Yes, in that you have a choice about what you do about it. We cannot stop having restrictions imposed on us externally, but we can choose how to react internally to those restrictions. Nobody can take this away, only ourselves. We all have free will to choose how we want to think and react in any given moment. If we are feeling depressed, lonely or anxious then it might mean seeking help. Now more than ever therapists across the country are trying to be creative in engaging with people whilst in lockdown. A good proportion of therapists are offering sessions via zoom and skype or telephone, which they might not have done before. In some ways accessing therapy has never been so easy.
But why is it that some people can see this time as an opportunity whilst others sink further into despair and panic?
In a previous paper entitled ‘Addicted to Despair’ I wrote about the importance of creating what I entitled ‘internal breathing space’ in order to deal with life’s challenges. This thinking space comes into being when we are able to look at life through a 3D perspective. A good analogy to explain this further is a football match. In a 3D mode of functioning you are not only partaking in the football game but you are also up in the stands observing the match, whereas 2D functioning means you are only a participant in the game.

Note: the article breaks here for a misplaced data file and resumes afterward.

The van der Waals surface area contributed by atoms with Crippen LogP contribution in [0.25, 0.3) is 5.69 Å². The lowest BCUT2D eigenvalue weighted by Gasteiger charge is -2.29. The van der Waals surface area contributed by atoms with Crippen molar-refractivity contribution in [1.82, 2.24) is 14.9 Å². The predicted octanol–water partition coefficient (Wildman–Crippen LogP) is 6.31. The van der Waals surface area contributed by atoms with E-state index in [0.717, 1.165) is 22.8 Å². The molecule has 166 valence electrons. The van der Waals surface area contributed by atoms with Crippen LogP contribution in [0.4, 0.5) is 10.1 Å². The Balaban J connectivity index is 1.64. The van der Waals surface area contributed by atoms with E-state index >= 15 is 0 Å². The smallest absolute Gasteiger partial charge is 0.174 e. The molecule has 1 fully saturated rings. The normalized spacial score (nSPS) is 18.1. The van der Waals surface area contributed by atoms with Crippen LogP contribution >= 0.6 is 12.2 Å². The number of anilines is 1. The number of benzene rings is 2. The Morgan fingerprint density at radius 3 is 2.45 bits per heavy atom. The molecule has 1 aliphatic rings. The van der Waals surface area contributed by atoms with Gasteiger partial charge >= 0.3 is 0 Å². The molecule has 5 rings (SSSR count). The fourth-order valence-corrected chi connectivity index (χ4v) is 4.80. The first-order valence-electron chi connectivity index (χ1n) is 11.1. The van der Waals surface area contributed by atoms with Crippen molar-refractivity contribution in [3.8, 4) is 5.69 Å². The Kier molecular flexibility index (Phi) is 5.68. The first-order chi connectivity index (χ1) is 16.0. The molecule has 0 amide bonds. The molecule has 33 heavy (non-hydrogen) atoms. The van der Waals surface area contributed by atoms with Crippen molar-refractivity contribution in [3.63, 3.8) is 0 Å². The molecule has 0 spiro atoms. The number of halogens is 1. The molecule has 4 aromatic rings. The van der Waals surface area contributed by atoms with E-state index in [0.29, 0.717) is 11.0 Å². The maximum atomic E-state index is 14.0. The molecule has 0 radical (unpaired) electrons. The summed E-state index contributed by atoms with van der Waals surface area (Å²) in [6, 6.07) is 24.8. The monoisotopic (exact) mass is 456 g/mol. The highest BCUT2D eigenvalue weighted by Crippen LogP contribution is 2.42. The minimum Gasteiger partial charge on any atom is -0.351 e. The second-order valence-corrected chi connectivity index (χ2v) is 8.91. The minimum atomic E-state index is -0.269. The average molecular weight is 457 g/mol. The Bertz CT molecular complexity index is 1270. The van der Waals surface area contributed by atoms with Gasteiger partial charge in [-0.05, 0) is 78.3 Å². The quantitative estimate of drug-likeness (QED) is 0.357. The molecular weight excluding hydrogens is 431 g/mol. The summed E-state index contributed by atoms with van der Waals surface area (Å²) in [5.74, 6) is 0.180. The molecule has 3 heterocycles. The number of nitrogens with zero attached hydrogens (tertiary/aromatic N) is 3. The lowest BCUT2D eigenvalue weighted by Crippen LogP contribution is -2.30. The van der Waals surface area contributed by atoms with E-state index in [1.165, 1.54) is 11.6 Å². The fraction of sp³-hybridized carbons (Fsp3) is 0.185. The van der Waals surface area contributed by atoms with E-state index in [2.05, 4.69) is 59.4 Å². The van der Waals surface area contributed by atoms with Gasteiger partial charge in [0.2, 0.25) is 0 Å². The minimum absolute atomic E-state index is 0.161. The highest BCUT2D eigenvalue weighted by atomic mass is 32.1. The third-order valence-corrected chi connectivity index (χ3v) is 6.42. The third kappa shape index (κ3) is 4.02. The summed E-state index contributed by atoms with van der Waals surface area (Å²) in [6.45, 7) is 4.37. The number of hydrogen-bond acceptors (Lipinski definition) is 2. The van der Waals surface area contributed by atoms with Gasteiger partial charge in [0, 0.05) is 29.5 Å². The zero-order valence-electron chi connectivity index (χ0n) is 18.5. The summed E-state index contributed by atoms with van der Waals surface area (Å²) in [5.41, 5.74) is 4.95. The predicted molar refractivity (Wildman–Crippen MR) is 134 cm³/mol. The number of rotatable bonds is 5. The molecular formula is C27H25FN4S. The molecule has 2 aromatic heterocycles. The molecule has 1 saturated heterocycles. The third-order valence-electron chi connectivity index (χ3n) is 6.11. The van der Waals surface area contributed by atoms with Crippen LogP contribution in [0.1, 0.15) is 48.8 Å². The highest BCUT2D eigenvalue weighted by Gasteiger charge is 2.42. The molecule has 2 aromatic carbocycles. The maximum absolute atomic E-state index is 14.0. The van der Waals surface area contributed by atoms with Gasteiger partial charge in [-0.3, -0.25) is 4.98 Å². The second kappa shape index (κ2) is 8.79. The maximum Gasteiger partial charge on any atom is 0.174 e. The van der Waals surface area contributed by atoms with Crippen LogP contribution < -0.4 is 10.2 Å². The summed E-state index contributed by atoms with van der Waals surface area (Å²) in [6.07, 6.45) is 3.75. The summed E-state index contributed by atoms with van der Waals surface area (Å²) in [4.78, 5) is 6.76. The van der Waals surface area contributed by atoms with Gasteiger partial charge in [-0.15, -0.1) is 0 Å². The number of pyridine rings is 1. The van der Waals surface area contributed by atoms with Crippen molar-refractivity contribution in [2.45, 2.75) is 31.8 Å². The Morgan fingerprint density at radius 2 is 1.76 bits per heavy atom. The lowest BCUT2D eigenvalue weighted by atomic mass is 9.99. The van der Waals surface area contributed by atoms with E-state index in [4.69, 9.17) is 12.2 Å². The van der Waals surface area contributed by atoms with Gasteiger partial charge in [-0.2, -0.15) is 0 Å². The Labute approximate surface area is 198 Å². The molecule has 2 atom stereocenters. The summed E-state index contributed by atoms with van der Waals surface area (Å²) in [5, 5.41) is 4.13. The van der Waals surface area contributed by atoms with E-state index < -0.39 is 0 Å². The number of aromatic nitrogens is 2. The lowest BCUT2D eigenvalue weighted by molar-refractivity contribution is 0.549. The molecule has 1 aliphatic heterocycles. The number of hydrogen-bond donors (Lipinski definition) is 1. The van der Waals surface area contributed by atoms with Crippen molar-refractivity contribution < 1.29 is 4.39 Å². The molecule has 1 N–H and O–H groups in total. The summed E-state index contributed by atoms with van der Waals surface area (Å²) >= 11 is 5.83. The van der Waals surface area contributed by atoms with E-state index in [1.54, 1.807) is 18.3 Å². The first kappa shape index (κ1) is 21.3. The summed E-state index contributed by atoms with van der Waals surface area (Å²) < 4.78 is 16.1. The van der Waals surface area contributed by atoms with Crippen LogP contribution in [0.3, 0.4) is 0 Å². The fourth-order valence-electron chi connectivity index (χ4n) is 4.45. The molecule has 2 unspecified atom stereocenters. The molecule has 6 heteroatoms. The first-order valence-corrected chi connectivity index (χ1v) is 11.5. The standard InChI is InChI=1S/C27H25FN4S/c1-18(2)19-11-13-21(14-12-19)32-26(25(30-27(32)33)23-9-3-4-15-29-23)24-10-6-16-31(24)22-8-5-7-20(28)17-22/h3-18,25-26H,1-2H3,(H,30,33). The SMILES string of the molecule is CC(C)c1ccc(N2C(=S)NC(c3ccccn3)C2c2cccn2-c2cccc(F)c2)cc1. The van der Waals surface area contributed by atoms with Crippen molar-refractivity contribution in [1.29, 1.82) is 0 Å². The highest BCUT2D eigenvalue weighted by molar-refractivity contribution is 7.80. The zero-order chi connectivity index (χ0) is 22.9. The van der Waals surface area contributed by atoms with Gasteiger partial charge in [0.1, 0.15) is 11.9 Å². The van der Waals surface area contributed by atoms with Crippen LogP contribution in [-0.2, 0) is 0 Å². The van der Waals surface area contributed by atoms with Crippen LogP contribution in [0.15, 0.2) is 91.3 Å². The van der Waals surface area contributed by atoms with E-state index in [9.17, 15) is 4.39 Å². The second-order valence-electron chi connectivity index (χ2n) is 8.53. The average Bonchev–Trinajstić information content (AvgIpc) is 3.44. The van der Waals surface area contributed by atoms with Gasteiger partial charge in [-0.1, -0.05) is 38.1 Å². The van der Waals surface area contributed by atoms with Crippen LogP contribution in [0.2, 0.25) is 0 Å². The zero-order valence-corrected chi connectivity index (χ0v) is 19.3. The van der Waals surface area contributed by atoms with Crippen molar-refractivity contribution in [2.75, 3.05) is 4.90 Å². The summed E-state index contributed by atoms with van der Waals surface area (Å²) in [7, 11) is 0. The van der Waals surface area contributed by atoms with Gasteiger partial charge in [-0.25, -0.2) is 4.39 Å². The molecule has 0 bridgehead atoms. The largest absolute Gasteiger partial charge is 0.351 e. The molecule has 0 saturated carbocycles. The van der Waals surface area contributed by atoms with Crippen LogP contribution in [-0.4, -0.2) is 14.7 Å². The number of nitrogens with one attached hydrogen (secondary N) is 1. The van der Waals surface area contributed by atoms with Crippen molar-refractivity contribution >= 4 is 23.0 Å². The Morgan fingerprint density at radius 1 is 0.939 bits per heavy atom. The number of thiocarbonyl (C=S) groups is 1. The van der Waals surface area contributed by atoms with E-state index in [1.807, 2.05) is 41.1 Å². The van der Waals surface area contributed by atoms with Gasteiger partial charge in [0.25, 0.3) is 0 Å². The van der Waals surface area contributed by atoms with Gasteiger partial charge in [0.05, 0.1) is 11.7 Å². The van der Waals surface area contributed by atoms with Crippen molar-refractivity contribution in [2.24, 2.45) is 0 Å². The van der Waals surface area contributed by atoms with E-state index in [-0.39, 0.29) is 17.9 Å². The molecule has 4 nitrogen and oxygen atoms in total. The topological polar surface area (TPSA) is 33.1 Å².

In the current crisis regarding panic buying and despair, we might say that certain people have a tendency to operate from a 2D perspective, where they lose the ability or capacity to observe what is getting triggered within themselves. For example, using the above football match analogy they are getting lost in the game, with no ability or capacity to observe from the stands.
Why is it that some people can take and hold a 3D perspective whilst others collapse into 2D?
The answer to this question is complex and multifaceted. Nevertheless, I think it originates from our earliest of beginnings and relates to the role of the father/partner, and the ability of the child to tolerate being on the outside of the parents relationship. In both scenarios the idea of being in a three comes into play. When a baby is born they enter into a 2D relationship with the mother. In time, with the arrival of the father/partner, it forces the baby to experience a new objective reality and a three-person situation. This is the beginning of mental space or as I call it internal breathing space.